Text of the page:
Initial transcription of HIV-1 is entirely dependent on host factors. Nuclear factor kappa-light-chain-enhancer of activated B cells (NF-kB) is a hetero dimer comprised of p50 and p65 subunits involved in T-cell activation. NF-kB acts as a transcription factor and is a potent activator of HIV-1 transcription initiation and elongation. It interacts and functions cooperatively with numerous proteins. Independent of Tat, NF-kB can reactivate HIV to high expression levels [168]. Mutated NF-kB-binding sites on the LTR inhibit basal transcription and Tat transactivation [169]. NF-kB, Sp1, and other factors (LEF-1, Ets1, and TFE-3) bind to sites near NF-kB sites and synergistically activate HIV transcription, even in the presence of repressive chromatin structures [170,171]. NF-kB and AP-1, a heterodimer of proteins from the c-Fos, c-Jun, ATF, and JDP families, cooperatively trans-activated LTR activity through the ERK1/ERK2 mitogen-activated protein kinase (MAPK) pathway [161]. Acetylation of Lys310 in NF-kB p65 subunit is an activating mark that is removed by NAD+-dependent protein deacetylases SIRT1 and SIRT2 [172]. Tat positively affects NF-kB by inhibiting SIRT1 and stimulating degradation of IkB, a protein that sequesters NF-kB in the cytoplasm [169,173]. The viral nucleocapsid (NC) protein enhances NF-kB-mediated activity by interacting with the LTR [174]. p65 recruits THIIH which is part of the preinitiation complex and its subunit CDK7 with kinase activity activates CDK9, resulting in increased HIV transcription [175,176]. The cell surface receptor OX40, bound by its ligand gp34, activates transcription from 5′ LTR, in a manner dependent on the presence of NF-kB-binding sites on the LTR [177]. The transcription factor E2F-1, a regulator of S-phase gene expression, inhibits LTR transcription through the recruitment of p50 at the NF-kB-binding sites on the LTR [178].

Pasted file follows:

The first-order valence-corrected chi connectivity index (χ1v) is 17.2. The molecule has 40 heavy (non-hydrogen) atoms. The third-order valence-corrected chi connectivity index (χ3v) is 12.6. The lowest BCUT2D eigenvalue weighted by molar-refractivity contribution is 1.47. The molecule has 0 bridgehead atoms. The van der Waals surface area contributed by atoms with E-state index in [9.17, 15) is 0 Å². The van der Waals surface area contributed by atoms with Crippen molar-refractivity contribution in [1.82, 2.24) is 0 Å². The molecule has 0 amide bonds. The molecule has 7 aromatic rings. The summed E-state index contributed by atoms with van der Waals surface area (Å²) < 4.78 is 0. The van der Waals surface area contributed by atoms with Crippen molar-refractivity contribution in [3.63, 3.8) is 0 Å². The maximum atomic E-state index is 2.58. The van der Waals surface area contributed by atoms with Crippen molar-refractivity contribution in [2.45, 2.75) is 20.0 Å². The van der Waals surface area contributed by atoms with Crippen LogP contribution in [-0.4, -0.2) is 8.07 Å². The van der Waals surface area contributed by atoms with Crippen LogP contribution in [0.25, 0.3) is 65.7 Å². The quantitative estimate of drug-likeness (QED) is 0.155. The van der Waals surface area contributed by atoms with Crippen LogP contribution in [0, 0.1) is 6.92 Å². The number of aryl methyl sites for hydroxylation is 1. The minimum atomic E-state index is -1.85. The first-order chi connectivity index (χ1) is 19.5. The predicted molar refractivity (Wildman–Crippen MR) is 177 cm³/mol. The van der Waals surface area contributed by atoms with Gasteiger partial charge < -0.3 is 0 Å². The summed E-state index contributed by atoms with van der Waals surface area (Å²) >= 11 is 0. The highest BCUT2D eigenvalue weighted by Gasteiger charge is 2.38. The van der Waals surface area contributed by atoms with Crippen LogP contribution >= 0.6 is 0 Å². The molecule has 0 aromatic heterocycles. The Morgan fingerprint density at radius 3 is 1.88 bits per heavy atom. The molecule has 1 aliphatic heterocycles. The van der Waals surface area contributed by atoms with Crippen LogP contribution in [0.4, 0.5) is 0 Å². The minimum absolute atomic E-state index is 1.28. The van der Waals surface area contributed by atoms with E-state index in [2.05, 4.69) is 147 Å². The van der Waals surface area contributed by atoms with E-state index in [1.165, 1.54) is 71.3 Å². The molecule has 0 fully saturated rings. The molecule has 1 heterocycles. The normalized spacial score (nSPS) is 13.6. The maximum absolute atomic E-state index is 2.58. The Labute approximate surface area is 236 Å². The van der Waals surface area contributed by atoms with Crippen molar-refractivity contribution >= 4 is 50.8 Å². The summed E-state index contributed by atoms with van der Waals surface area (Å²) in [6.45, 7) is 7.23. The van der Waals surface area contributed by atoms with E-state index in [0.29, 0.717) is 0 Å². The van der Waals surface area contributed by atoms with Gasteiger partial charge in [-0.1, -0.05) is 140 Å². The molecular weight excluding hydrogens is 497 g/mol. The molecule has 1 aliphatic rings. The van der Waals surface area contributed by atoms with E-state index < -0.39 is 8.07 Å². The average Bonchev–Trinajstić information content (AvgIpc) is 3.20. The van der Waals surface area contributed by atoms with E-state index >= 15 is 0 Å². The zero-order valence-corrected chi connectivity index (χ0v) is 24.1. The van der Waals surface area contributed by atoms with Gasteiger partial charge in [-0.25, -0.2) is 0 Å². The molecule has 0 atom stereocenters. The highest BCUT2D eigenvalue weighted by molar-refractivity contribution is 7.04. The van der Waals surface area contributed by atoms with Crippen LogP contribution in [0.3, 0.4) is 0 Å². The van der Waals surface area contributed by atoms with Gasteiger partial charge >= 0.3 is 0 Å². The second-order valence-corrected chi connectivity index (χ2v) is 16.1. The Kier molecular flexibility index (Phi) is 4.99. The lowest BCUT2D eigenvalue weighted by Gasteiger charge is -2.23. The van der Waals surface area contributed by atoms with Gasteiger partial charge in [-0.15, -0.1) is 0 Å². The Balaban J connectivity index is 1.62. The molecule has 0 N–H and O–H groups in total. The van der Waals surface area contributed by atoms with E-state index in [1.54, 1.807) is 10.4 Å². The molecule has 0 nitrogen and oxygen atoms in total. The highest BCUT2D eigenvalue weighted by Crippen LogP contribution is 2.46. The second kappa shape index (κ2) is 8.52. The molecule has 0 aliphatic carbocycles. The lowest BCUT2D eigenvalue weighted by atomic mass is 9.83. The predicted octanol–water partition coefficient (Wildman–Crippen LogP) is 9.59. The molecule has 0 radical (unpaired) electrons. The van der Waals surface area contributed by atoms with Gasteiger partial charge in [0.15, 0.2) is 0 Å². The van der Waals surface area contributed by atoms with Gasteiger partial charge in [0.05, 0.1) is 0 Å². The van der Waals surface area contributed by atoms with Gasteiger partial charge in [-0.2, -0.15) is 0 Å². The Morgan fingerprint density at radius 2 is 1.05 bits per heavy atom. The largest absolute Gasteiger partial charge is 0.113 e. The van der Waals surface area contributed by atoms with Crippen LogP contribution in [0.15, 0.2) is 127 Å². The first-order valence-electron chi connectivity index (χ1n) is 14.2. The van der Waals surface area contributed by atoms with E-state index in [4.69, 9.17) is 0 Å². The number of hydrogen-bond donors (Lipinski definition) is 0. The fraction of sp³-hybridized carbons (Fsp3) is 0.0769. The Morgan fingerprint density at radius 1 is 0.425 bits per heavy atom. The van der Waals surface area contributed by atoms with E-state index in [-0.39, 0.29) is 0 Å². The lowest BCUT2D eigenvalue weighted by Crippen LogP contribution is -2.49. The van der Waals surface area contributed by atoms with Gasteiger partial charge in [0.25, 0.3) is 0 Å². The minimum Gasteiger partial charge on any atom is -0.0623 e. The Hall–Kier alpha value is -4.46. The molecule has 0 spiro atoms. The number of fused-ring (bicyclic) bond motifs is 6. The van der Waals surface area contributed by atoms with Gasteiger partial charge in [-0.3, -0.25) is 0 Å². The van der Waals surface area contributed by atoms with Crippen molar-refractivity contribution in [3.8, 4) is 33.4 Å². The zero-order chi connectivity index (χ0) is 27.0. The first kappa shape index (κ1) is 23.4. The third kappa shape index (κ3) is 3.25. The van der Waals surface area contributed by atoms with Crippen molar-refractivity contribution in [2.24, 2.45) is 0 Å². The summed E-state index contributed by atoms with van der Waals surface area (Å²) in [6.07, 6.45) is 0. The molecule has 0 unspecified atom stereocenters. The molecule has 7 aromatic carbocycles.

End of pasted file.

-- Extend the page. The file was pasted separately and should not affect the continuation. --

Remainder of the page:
Members of the SV40-promoter (Sp) specific transcription factor family regulate LTR activity. Sp1 and Sp4 are activators of HIV-1 [179]. Expression of Sp transcription factors changes during monocytic maturation, suggesting differences in susceptibility to LTR activation during differentiation [180].